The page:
Docket No. 4457-78.
F. A. LeSourd, Meade Emory, and Rodney J. Waldbaum, for the petitioner. Thomas N. Tomashek, for the respondent.
Certain individuals initially guaranteed a minimum rate of return on petitioner's investment in a joint venture. Subsequently, the individuals paid the interest accrued to the date of payment and agreed to thereafter make periodic payments as the interest accrued and to pay the principal amount at a date certain, if not previously paid to petitioner by the joint venture. Held, the accrued payment is interest for personal holding company income purposes. F. A. LeSourd, Meade Emory, and Rodney J. Waldbaum, for the petitioner. Thomas N. Tomashek, for the respondent.
Respondent has determined an income tax deficiency of $29,434 for the calendar year 1974. The sole issue for determination is whether the sum of $130,000 received by petitioner during 1974 constitutes “interest,” thereby subjecting petitioner to the personal holding company tax under section 541.
The facts in this case were fully stipulated. The stipulation of facts and attached exhibits are incorporated herein by reference.
The petitioner maintained its principal office in Seattle, Wash., at the time the petition in this case was filed. The corporate tax return for the period herein involved was filed with the Office of the Internal Revenue Service at Ogden, Utah.
The facts necessary to an understanding of the case follow.
On October 11, 1963, petitioner (Investors) and Sherwood Development Co., a Washington corporation (Sherwood), entered into a joint venture agreement for the purpose of acquiring, Investors agreed to provide up to $350,000 for the acquisition and development of the property, with the understanding that Sherwood would obtain as much of the funds necessary for such development as was possible from land development loans. Any sums required for the purchase and development of the property over and above $350,000 were to be provided by the parties equally. The agreement provided for 6-percent interest on amounts advanced by Investors and Sherwood and such interest was to be calculated monthly on outstanding balances as of the end of each month. Interest was to accrue until such time as the operating committee of the joint venture (composed of four individuals, two each being appointed by each of the two joint venturers) decided to distribute funds. When such funds were distributed, each joint venturer was to receive an amount equal to 6 percent per annum on the outstanding in addition, Sherwood was to be paid $50 for each residential lot sold. Capital advanced by the joint venturers was to be returned in full prior to the payment of any interest thereon. Available amounts in excess of the amounts that were required to be distributed to Investors and Sherwood were to be divided equally. The joint venture agreement provided for termination of the joint venture on December 31, 1968, unless extended by the joint venturers.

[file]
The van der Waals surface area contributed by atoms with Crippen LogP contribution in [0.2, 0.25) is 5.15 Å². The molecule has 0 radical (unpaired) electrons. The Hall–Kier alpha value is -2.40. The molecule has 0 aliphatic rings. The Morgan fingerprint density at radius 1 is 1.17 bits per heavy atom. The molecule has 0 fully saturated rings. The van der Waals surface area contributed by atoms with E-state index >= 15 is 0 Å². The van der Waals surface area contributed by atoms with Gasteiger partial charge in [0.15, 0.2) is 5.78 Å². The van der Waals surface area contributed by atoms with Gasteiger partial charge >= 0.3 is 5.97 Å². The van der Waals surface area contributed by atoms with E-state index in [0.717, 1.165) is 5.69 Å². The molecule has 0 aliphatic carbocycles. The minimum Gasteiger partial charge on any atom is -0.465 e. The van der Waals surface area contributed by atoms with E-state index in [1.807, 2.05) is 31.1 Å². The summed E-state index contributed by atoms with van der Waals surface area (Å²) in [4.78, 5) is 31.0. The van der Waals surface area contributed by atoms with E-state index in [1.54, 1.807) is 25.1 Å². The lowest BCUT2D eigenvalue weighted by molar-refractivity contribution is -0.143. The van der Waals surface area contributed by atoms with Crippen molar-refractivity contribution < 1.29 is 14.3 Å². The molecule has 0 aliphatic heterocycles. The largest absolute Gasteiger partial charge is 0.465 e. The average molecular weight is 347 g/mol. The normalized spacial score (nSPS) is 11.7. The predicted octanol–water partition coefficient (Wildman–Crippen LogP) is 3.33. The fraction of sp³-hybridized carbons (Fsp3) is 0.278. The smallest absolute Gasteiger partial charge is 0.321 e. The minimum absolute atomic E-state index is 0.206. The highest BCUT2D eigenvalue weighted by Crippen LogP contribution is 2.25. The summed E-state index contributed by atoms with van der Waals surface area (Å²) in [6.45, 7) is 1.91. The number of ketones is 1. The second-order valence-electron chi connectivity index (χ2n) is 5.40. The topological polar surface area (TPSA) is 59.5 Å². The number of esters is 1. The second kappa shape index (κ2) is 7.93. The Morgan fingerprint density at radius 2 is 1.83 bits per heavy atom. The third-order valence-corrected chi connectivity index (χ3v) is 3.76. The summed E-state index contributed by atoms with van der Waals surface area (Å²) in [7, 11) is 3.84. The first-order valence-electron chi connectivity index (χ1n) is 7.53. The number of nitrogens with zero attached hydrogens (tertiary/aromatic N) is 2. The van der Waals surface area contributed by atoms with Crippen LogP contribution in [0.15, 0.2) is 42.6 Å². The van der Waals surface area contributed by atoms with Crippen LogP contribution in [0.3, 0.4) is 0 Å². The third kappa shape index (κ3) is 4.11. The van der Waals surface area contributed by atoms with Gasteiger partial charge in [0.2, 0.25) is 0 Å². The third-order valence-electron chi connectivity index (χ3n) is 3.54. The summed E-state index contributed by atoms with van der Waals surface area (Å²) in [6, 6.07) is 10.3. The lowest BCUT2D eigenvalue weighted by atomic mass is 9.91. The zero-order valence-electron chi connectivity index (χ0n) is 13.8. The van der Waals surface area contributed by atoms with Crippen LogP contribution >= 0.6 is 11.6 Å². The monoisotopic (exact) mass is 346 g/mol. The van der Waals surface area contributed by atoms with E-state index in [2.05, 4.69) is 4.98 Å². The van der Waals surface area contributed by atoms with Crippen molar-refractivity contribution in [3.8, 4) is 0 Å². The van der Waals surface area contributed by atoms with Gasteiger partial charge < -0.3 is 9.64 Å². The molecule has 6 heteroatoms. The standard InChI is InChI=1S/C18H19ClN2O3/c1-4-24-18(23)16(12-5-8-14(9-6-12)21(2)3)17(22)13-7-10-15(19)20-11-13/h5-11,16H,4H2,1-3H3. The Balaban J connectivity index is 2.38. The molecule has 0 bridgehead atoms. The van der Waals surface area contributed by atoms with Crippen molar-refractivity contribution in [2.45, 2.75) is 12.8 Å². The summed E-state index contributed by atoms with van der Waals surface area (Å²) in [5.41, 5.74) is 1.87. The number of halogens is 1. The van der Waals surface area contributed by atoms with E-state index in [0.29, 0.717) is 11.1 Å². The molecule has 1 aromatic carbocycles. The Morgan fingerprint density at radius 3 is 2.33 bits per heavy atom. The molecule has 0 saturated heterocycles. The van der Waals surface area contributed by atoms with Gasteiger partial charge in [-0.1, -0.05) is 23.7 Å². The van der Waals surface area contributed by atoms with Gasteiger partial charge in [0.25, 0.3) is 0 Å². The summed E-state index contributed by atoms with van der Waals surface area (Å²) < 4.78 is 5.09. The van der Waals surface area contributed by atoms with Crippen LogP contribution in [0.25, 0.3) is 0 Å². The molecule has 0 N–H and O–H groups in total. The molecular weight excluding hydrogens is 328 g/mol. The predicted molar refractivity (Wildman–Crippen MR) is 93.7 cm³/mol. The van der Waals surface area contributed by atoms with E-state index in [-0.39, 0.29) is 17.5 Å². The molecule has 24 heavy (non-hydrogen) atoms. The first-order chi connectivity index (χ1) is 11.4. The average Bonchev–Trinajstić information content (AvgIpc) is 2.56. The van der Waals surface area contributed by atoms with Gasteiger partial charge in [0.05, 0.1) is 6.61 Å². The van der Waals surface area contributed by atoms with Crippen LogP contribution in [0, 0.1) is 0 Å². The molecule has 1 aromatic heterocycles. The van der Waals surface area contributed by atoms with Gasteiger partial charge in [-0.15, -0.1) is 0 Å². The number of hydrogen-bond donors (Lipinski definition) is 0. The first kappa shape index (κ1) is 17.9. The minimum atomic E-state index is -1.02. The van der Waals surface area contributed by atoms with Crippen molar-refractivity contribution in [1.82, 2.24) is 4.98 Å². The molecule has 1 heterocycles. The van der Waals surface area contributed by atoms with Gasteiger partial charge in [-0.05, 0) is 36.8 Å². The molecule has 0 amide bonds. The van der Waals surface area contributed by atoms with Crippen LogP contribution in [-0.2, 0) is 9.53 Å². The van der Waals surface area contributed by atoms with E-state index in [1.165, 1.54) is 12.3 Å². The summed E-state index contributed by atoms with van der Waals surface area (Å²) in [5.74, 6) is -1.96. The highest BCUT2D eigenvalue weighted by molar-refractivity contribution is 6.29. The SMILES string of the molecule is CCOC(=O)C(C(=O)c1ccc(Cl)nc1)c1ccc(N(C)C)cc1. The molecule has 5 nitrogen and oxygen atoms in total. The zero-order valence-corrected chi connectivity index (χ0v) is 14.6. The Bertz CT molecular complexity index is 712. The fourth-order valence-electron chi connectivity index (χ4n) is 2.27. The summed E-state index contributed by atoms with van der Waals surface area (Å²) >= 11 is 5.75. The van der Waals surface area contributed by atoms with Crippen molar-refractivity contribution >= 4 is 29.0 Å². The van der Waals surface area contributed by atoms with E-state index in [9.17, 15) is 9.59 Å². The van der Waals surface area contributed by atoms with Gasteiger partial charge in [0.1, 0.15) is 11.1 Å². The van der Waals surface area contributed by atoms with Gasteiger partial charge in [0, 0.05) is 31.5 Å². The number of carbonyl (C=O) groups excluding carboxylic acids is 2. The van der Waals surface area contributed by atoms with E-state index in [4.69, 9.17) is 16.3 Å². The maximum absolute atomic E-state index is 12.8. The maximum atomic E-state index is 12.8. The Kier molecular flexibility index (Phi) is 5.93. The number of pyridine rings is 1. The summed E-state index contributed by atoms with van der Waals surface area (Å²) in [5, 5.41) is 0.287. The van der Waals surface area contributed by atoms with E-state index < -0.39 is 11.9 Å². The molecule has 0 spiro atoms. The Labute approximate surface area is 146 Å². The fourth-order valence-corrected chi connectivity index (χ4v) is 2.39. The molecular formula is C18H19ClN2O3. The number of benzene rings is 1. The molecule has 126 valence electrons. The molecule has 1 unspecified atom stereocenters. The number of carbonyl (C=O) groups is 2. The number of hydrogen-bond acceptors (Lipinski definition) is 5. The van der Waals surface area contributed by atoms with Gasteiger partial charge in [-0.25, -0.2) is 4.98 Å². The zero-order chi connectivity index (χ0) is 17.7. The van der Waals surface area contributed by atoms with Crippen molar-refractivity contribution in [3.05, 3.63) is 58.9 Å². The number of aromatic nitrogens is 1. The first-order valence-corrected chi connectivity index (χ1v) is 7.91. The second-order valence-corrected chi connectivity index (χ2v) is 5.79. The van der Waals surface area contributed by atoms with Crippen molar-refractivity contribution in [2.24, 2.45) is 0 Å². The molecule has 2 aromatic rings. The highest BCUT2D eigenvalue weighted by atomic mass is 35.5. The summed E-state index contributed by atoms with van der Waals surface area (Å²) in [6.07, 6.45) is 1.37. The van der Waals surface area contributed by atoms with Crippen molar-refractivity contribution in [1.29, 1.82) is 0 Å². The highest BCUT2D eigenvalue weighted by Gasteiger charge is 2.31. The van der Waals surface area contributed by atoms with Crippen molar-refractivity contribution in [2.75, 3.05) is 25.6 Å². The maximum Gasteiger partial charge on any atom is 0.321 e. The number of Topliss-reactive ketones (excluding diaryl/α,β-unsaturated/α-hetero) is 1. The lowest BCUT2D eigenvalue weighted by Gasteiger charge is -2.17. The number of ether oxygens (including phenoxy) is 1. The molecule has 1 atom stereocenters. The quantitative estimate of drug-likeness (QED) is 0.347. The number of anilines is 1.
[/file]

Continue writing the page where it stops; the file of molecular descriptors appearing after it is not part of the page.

Prior to December 30, 1968, Sherwood changed its name to the Quadrant Corp., and for convenience is hereinafter called Sherwood-Quadrant. On December 30, 1968, Investors and Sherwood-Quadrant entered into an agreement extending the duration of the joint venture agreement to December 31, 1973, and provided for additional land to be developed by the joint venture.
On November 5, 1969, Dick Willard and Ruby Willard, his wife, and George E. Bell and Florence Bell, his wife, as “Guarantors,” and Investors entered into a guaranty agreement which recited, among other things, that the stock of Sherwood-Quadrant; that Sherwood-Quadrant and Investors had theretofore entered into the joint venture agreement, as amended; that as of the date of the guaranty agreement, Investors had invested $350,000 in the joint venture in excess of the investment by Sherwood-Quadrant; that the Guarantors were in the process of entering into agreements with Weyerhaeuser Co. for the exchange of all of the stock of Sherwood-Quadrant for a certain number of shares of Weyerhaeuser stock; that paragraph 13 of the joint venture agreement required the consent of Investors to such transfer of the Sherwood-Quadrant stock and a provision of the proposed “Weyerhaeuser-Quadrant acquisition agreement and plan of reorganization” (Weyerhaeuser-Quadrant agreement) required that Investors consent to the transfer of the Sherwood-Quadrant stock; that another provision of the Weyerhaeuser-Quadrant agreement required that Investors release certain of its rights under the joint venture agreement and that Investors would be willing to grant its consent and release certain of its rights under out in the guaranty agreement.